How does STEP1 work?

STEP1 processes same-day single payments for retail and commercial transactions.

A STEP1 Participant’s position resulting from processed payment messages can never be negative, i.e., STEP1 Participants effectively have a zero-debit cap. STEP1 Participants settle their daily balances via a EURO1 Participant of their choice, which acts as their settlement bank, providing liquidity against the potential net balance but never seeing the individual payments constituting these balances.

Cut-off time and processing cycle

STEP1 cut-off-time and processing cycles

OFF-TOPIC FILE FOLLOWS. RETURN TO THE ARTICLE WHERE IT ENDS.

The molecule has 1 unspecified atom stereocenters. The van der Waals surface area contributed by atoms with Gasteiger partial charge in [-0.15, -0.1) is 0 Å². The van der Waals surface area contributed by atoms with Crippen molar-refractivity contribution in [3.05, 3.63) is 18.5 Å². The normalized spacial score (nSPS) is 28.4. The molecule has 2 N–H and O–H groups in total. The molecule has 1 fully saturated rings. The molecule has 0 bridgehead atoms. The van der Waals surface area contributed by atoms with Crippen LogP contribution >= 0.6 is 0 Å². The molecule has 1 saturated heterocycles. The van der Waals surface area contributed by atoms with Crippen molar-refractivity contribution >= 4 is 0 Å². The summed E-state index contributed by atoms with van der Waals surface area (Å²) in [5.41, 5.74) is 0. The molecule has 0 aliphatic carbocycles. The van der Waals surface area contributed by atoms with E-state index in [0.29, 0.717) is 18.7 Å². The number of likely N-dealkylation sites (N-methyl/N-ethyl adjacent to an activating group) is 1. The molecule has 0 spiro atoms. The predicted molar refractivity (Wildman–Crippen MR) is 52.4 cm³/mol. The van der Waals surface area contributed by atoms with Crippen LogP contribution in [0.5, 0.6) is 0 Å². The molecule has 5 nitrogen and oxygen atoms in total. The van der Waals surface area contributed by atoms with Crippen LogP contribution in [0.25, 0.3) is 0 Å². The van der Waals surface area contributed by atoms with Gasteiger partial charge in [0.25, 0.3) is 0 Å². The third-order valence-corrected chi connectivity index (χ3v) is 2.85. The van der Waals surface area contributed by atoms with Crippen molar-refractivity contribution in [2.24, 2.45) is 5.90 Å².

Payments exchanged in STEP1 are for amounts that do not create the need for systemic risk protection. If a single STEP1 message exceeds the limit per transaction of either the sending bank or the receiving bank, it is rejected by STEP1. The minimum limit is EUR 2 million and the maximum limit is EUR 50 million. Any payment that does not exceed this amount but would result in a limit breach due to the current balance of the sender and/or receiver banks is put in an on-hold queue. This queue is continuously revisited during the opening hours of STEP1. Depending on the bilateral agreement between a STEP1 Participant and its settlement bank, the liquidity required to ensure the processing of on-hold payments can be injected into STEP1 intra-day whenever necessary.